In 2010, Rob Hayes ’95 saw a cryptic tweet about a new startup, something to do with transportation that was apparently “awesome.” As a partner with the venture capital firm First Round Capital in San Francisco, Hayes was always looking for seedstage funding opportunities, but he largely ignored the hundreds of tweets that crossed his radar daily. This one was different though; it came from Garrett Camp, who had founded the website StumbleUpon, in which First Round was an early investor. Hayes rolled his eyes, then shrugged and sent an email to Camp anyway: “I’ll bite. :-) Can I learn more?”
It was perhaps the most consequential emoticon of Hayes’s career, putting him in the driver’s seat with an untested ride-sharing company that was trying to merge the thennew platform of smartphones with the private-car-service market. Soon after, his firm, which reportedly had valued the startup at $4 million, invested over $500,000. Uber’s half-dozen staffers, including Camp and co-founder Travis Kalanick, moved next door to Hayes, allowing him to guide the company’s early growth.
Uber is now a 22,000-employee company that has grown far beyond its original incarnation as a ridesharing platform. In addition to providing about 15 million rides each day in more than 700 cities around the world, it is pioneering in the area of self-driving vehicles and expanding into shipping and food delivery, among other things.
In addition to investing in Uber, Hayes, who recently joined Columbia Business School’s Board of Overseers, also led First Round’s seed-stage investments in Mint, TaskRabbit, Planet, and Square. It’s a track record that has earned him significant recognition, including a place on the Forbes Midas List for several years running. He is now a board partner at First Round, meaning he no longer leads new investments but still supports his present companies and is active as an angel investor.
On the cusp of Uber’s IPO, Hayes spoke with Columbia Business about what he learned from the startup’s ups and downs, how individual leaders can make or break a startup, and the need for cultural change in Silicon Valley.
When you invested in Uber in 2010, what did you see that others overlooked?
People overlooked two things. Uber at that time was being run by Ryan Graves, who was untested but very good. People didn’t know him because he didn’t come from Silicon Valley— they overlooked his skills because he didn’t have the pedigree they were looking for. But I didn’t have a pedigree that people were looking for either when I started. I don’t spend as much time thinking about pedigree as I do about whether this person can do the job. The other thing is, I used the product. I don’t know if you remember when you first took an Uber ride, but you get that aha! moment when you get out of the car, you close the door, no money changes hands, and it works great. At that time, the standard market analysis would have compared Uber to a private-carservice— a relatively small market. I thought that was wrong. People who normally wouldn’t call a car service, or a black car service, would use Uber, so I knew this market was much bigger than everybody thought. Still, I never thought it was going to become as big as it has become.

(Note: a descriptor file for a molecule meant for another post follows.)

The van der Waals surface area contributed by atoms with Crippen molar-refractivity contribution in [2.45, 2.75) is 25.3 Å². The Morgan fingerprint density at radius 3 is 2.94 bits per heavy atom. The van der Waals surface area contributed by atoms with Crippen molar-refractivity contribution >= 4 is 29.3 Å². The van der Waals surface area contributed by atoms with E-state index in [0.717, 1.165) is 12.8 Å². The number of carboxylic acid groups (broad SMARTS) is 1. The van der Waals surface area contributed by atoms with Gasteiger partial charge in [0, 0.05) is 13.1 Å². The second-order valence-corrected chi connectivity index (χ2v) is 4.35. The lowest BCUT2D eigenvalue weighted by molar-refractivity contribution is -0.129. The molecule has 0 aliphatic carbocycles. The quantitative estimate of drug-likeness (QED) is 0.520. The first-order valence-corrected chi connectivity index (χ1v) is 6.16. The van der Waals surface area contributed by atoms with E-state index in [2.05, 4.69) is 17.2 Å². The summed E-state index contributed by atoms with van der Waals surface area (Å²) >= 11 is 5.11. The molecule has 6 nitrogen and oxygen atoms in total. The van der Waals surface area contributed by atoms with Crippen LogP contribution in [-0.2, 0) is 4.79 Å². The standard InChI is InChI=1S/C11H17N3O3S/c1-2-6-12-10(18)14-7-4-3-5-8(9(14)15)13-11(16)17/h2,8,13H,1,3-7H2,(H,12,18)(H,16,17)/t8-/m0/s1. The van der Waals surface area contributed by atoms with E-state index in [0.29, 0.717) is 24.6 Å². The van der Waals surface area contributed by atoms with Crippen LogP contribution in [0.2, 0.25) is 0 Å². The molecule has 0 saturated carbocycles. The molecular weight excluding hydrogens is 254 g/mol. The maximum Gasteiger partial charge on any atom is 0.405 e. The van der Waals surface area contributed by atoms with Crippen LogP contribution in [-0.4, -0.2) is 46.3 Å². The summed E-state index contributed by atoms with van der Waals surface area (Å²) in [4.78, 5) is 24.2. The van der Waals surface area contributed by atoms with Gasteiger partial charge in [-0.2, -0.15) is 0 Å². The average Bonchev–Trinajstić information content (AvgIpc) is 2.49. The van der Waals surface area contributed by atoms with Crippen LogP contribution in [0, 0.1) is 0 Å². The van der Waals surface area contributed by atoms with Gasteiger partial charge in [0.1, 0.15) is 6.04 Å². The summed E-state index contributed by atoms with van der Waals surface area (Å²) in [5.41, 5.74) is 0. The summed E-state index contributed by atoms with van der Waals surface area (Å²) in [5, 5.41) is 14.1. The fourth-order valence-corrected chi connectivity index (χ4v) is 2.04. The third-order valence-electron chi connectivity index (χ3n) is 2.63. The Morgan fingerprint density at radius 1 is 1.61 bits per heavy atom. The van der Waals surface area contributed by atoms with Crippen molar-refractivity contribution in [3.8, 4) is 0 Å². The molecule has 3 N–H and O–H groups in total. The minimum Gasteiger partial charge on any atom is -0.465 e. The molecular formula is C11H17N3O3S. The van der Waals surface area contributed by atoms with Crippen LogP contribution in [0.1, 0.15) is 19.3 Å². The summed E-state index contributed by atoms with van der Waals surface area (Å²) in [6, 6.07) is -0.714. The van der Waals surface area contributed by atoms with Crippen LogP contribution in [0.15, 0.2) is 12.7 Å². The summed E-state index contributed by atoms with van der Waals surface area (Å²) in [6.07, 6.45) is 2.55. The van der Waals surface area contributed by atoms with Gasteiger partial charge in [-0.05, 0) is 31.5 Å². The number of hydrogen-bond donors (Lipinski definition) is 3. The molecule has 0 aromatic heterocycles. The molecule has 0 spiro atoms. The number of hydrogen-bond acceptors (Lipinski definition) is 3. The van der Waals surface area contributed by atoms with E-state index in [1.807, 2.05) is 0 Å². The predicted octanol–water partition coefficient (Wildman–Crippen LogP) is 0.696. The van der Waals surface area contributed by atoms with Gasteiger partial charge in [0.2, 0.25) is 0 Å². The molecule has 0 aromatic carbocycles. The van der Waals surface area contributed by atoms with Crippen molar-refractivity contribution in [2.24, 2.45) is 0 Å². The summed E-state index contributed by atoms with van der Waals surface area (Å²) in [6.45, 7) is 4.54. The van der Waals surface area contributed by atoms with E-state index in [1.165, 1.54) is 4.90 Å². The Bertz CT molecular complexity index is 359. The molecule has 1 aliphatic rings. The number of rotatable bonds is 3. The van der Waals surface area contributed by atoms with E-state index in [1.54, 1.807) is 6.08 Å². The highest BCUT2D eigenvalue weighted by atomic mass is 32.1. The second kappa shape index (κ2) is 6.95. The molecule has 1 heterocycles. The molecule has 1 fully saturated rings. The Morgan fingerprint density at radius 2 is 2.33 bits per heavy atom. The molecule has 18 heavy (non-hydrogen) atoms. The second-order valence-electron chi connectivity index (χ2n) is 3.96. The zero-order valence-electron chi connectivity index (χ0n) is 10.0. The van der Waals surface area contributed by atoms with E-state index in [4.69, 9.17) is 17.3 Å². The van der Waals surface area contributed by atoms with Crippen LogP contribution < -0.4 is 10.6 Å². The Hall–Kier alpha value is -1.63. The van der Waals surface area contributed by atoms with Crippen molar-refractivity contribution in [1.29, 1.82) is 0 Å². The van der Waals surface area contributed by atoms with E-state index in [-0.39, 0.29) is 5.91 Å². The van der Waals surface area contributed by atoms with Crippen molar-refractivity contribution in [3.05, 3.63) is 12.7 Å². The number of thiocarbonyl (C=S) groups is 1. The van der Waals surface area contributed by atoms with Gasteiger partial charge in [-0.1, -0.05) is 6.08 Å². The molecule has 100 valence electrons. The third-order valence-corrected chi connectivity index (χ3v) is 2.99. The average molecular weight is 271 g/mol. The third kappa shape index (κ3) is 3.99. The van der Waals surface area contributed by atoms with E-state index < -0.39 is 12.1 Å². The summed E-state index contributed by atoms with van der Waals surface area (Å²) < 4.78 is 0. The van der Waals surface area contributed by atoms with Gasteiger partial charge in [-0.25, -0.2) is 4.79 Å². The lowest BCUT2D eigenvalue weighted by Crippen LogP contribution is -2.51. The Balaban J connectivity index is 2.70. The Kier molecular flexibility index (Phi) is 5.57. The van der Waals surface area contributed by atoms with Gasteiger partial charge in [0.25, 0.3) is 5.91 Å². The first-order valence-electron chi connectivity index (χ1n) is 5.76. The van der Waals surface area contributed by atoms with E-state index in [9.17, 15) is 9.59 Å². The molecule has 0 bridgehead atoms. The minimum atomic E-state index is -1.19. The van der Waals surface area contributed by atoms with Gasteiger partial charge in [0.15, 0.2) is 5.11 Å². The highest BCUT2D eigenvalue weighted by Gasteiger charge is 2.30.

When did you realize Uber was going to be really big?
Uber was maintaining 25 to 30 percent month-over-month growth for much longer than I’d ever seen a company do before. That was the first indication that this thing had legs. They really perfected a strategy for how to quickly scale in other geographies. We could see the insane growth curve of the San Francisco market, and the growth curves in almost all other geographies were even faster. That was in 2013.
What lessons did you learn from the tumuluous leadership and ultimate exit of CEO Travis Kalanick?
Now, when I invest in a company, one of the first conversations I always have is the importance of culture, the importance of diversity, the importance of all those things that I think help you scale into a large company from the very early days. The other thing I do is really invest in the relationship with the founder. Generally, our engagement with a company begins to dissipate after 18 to 24 months, but I want to make sure the relationship I have with that founder is still strong so that if issues arise or I need to have a difficult conversation, I have the relationship to be able to do that.